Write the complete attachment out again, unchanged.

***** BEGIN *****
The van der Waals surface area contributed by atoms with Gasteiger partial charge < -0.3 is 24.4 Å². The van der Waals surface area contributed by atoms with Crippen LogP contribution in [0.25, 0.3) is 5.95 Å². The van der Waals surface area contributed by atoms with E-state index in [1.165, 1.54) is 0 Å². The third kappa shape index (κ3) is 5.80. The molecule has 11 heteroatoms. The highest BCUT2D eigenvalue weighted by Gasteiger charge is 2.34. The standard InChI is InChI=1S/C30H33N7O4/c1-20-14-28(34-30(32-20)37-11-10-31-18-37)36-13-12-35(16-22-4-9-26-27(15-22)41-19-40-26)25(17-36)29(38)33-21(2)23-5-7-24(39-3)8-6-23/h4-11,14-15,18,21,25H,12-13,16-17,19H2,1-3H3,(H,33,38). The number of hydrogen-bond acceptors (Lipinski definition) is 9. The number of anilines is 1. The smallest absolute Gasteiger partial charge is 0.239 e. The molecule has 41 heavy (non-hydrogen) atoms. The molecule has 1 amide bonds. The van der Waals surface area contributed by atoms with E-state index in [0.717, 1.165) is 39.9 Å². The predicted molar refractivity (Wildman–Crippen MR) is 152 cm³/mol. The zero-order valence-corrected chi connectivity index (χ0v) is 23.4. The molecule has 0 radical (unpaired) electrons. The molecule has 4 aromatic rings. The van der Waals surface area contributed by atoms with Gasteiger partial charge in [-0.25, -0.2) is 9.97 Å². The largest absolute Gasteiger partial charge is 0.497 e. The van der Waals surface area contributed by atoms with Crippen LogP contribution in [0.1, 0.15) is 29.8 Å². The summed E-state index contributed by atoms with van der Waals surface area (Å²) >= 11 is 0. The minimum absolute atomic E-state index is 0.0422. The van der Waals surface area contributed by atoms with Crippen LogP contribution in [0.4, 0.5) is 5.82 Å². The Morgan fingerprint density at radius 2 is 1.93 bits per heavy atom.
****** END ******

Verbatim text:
The van der Waals surface area contributed by atoms with Gasteiger partial charge < -0.3 is 24.4 Å². The van der Waals surface area contributed by atoms with Crippen LogP contribution in [0.25, 0.3) is 5.95 Å². The van der Waals surface area contributed by atoms with E-state index in [1.165, 1.54) is 0 Å². The third kappa shape index (κ3) is 5.80. The molecule has 11 heteroatoms. The highest BCUT2D eigenvalue weighted by Gasteiger charge is 2.34. The standard InChI is InChI=1S/C30H33N7O4/c1-20-14-28(34-30(32-20)37-11-10-31-18-37)36-13-12-35(16-22-4-9-26-27(15-22)41-19-40-26)25(17-36)29(38)33-21(2)23-5-7-24(39-3)8-6-23/h4-11,14-15,18,21,25H,12-13,16-17,19H2,1-3H3,(H,33,38). The number of hydrogen-bond acceptors (Lipinski definition) is 9. The number of anilines is 1. The smallest absolute Gasteiger partial charge is 0.239 e. The molecule has 41 heavy (non-hydrogen) atoms. The molecule has 1 amide bonds. The van der Waals surface area contributed by atoms with E-state index in [0.717, 1.165) is 39.9 Å². The predicted molar refractivity (Wildman–Crippen MR) is 152 cm³/mol. The zero-order valence-corrected chi connectivity index (χ0v) is 23.4. The molecule has 0 radical (unpaired) electrons. The molecule has 4 aromatic rings. The van der Waals surface area contributed by atoms with Gasteiger partial charge in [-0.25, -0.2) is 9.97 Å². The largest absolute Gasteiger partial charge is 0.497 e. The van der Waals surface area contributed by atoms with Crippen LogP contribution in [0.1, 0.15) is 29.8 Å². The summed E-state index contributed by atoms with van der Waals surface area (Å²) >= 11 is 0. The minimum absolute atomic E-state index is 0.0422. The van der Waals surface area contributed by atoms with Crippen LogP contribution in [0.4, 0.5) is 5.82 Å². The Morgan fingerprint density at radius 2 is 1.93 bits per heavy atom.